The Fond Doux Plantation & Resort is a 19th century, eco-friendly colonial resort nestled in the heart of St. Lucia, best known for its romantic, intimate, and private cottages. The resort is situated on 135 acres, amidst a 250 year-old working plantation, and features an assortment of 15 uniquely crafted, one- and two-bedroom cottages, two on-site restaurants, a collage of outdoor swimming pools, and an organic spa. It is located within the island’s iconic Pitons and sulphur springs area, about a ten-minute drive south of Soufrière.
Eroline and Lyton Lamontagne are the owners of the Fond Doux, which was purchased by Eroline’s husband’s father in the early 1990s. “At that time, it was still a banana and cocoa plantation,” Eroline remarks. Indeed, for many years, St. Lucia’s economy was built on agriculture. “A lot of farmers exported their green bananas to England,” she says. “They called them ‘green gold,’ because even though it takes nine months for a tree to a mature, after that, every week, you can cut bananas for export.”
However, when the European Union was created in the mid-1990s, St. Lucia lost its preferential treatment and the country began to diversify into tourism. “At the time, if you had a hotel in St. Lucia, you had to be on the beach,” says Lamontagne. “It was all about sea and sand. But then, there was a new trend: eco-tourism, where persons wanted that authentic feel; especially independent travelers who wanted to be responsible about the environment.”
And since Fond Doux is not on the beach, and is set back from the road on a UNESCO World Heritage site, its main appeal lies in its scenic beauty and its stature as a still-working plantation. Full of cocoa, nutmeg, and breadfruit trees, thick swathes of palms, bananas, and bamboo, and sprinkled with exotic flowers, the hilly, bird-rich estate is overpoweringly beautiful. “We started with just a restaurant and we catered primarily to the cruise ship passengers,” Lamontagne relates. “It did so well that we transplanted the first three cottages from the other end of the island. We broke them down, trucked them, and put them together on Fond Doux, and that was the start of the plantation resort theme and eco-tourism.”
Today, the resort’s one- and two-bedroom cottages are spread widely over the estate. They come with attractive fretwork, wooden floors, four-poster beds, perhaps rocking chairs on the verandas, and, in some cases, their own garden and kitchen. Angelina, the largest cottage, is a 19th-century, French colonial house rescued from St. Lucia’s capital Castries.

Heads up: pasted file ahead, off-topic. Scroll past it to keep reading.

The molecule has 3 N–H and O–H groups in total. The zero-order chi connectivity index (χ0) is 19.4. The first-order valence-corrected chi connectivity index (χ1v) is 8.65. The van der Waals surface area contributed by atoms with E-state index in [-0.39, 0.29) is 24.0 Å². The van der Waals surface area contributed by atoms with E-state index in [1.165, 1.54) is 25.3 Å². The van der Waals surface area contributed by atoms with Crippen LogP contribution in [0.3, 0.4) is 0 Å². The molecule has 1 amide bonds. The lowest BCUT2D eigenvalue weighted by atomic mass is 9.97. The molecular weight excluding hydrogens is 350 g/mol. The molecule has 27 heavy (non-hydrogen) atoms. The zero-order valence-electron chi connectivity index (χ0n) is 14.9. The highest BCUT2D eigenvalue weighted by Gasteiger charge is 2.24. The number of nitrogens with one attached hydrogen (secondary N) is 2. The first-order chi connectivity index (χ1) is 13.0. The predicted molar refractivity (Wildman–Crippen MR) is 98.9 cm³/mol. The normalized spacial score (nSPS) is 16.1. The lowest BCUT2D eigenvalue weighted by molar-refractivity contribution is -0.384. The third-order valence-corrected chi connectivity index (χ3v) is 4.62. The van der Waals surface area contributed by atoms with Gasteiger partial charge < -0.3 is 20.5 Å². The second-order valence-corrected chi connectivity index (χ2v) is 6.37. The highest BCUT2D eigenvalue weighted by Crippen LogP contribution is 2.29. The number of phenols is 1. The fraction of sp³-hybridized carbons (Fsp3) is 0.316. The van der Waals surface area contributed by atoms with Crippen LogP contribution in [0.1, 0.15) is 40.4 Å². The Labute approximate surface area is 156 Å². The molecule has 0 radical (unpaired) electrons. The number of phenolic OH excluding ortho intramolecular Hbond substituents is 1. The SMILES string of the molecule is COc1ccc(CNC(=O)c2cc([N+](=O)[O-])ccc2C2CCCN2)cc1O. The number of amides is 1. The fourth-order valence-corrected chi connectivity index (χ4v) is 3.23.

And in yet another bid to retain its links to the past, Lamontagne says that in addition to still growing cocoa on the property, Fond Doux is planning to ramp up cocoa production. “The fermenting huts are still there,” she says. “It’s a physical process; it’s not mechanized. It’s all done by hand in the old traditional way.
Lamontagne says that most of Fond Doux’s guests come from the United States, followed by the UK, and that they are in the process of adding five more cottages. “We would not divert from the existing concept,” she insists. “We try to listen to what our guests tell us and a lot of them don’t want to see drastic changes. We don’t want to overbuild because one of the charms of Fond Doux has always been that all of the existing cottages are all tucked away into the vegetation. So, we would not want to change the intrinsic charm of this place. To destroy the vegetation and overbuild – that would be sad.”
In fact, Fond Doux’s commitment to environmental stewardship has been recognized internationally as The America’s Best Sustainable Boutique Hotel, having received the accolade in 2015 and 2016 at the World Boutique Hotel Awards ceremony, held in London.
Lamontagne stresses that in addition to its many amenities, including its two open-air restaurants that serve Creole masterpieces using the fresh, organic fruits, vegetables, and local spices harvested daily from certified organic farms; its Mamma La Terre Spa that only uses products made from all natural, organically grown ingredients; and its hiking and walking trails that offer magnificent views of the Pitons and the lush, tropical rainforest foliage; the most important part of the Fond Doux experience is the authentic St. Lucian hospitality offered by the resort’s staff of 62 employees. “There’s a family feel about Fond Doux,” she says, “with an authentic, innate hospitality. The other hotels directly in our vicinity are completely different in style. In St. Lucia, we’re the only one that has been able to achieve this.”
AT A GLANCE
WHO: The Fond Doux Plantation & Resort
WHAT: A 19th century eco-friendly, colonial resort
WHERE: Soufrière, St. Lucia